Audio Networking Boom Ahead
High-tech market research firm In-Stat/MDR is reporting that developments in computing, consumer electronics, and networking are combining to lead to an "explosive" new market enabling audio and video content to be transported around the home.
According to "Entertainment Anywhere: Multimedia Home Networking 2004," the new home entertainment network phenomenon is driven by new product categories such as media adaptors and networked disc players, as well as the continued development of networking protocols and technologies such as Ethernet, 802.11x and IEEE 1394 (aka FireWire or iLink).
In-Stat predicts that the value of networking connectivity in connected CE and PC devices will grow to nearly $5.7 billion by 2008. There will be rough spots, of course. The researchers caution that barriers such as content protection, legacy products, and the need for consumer education remain.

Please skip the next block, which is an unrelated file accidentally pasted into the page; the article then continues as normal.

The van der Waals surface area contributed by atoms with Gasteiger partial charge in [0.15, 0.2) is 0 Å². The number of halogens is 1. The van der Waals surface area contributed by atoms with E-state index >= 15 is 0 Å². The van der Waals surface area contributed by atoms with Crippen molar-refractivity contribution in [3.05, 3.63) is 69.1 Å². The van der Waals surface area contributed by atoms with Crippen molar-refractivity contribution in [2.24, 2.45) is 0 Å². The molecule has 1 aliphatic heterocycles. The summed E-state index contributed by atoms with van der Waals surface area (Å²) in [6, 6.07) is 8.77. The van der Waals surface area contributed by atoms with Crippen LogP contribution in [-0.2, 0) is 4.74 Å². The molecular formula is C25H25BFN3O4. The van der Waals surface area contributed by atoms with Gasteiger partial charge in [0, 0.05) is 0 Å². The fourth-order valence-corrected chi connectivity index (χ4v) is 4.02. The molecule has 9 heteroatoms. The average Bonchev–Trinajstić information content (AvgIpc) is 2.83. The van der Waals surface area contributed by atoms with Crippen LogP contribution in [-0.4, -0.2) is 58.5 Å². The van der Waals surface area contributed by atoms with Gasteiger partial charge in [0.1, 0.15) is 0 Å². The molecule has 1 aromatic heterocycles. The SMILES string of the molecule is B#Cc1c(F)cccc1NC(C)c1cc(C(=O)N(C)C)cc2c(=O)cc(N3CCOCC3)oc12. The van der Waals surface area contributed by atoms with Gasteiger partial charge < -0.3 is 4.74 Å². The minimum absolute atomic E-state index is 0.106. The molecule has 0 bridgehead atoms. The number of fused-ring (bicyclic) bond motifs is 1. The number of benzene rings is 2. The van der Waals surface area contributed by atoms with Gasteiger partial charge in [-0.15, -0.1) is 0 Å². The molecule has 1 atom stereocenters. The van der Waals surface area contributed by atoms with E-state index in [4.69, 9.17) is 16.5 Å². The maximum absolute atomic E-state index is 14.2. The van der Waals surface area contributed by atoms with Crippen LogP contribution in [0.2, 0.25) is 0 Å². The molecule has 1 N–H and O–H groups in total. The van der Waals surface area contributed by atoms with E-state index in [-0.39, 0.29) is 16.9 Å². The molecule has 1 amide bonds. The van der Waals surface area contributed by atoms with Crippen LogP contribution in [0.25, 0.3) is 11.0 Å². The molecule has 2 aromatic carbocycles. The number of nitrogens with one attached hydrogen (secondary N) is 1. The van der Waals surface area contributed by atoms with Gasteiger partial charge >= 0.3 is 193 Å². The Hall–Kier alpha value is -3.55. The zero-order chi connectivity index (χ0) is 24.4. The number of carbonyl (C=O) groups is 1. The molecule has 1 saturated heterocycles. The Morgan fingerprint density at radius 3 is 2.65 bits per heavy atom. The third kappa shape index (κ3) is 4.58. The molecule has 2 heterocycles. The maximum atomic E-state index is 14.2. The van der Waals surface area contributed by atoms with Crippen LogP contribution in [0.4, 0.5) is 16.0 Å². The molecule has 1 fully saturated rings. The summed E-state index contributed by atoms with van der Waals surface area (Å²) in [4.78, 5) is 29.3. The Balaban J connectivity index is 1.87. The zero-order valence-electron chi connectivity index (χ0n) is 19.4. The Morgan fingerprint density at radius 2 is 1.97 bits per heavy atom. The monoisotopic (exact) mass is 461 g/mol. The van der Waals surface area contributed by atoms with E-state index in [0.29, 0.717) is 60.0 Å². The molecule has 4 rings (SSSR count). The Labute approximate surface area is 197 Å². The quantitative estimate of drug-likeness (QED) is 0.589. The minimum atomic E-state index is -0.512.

In-Stat indentifies four recent developments that support its assertions:
1) The formation last year of the Digital Home Working Group (DHWG), comprised of some of the biggest names in consumer electronics and personal computing. The group says it is defining a set of recommended standards for PC to consumer electronics networking, with its first guidelines to be published in early 2004.
2) The evolution of standards such as Ethernet, 802.11x, Ultra Wide Band, and 1394 that will enable multimedia home networking.
3) Microsoft's announcement of the first "whole-home" version of its Media Center edition.
4) New entrants from the PC world into the consumer electronics business, including Gateway and Intel, which should push established consumer electronics manufacturers.
The researchers say that they expect the entertainment home networking market to grow significantly as applications such as digital audio begin to see adoption while simultaneously a whole host of consumer electronics devices ship with embedded networking connectivity and processing capabilities.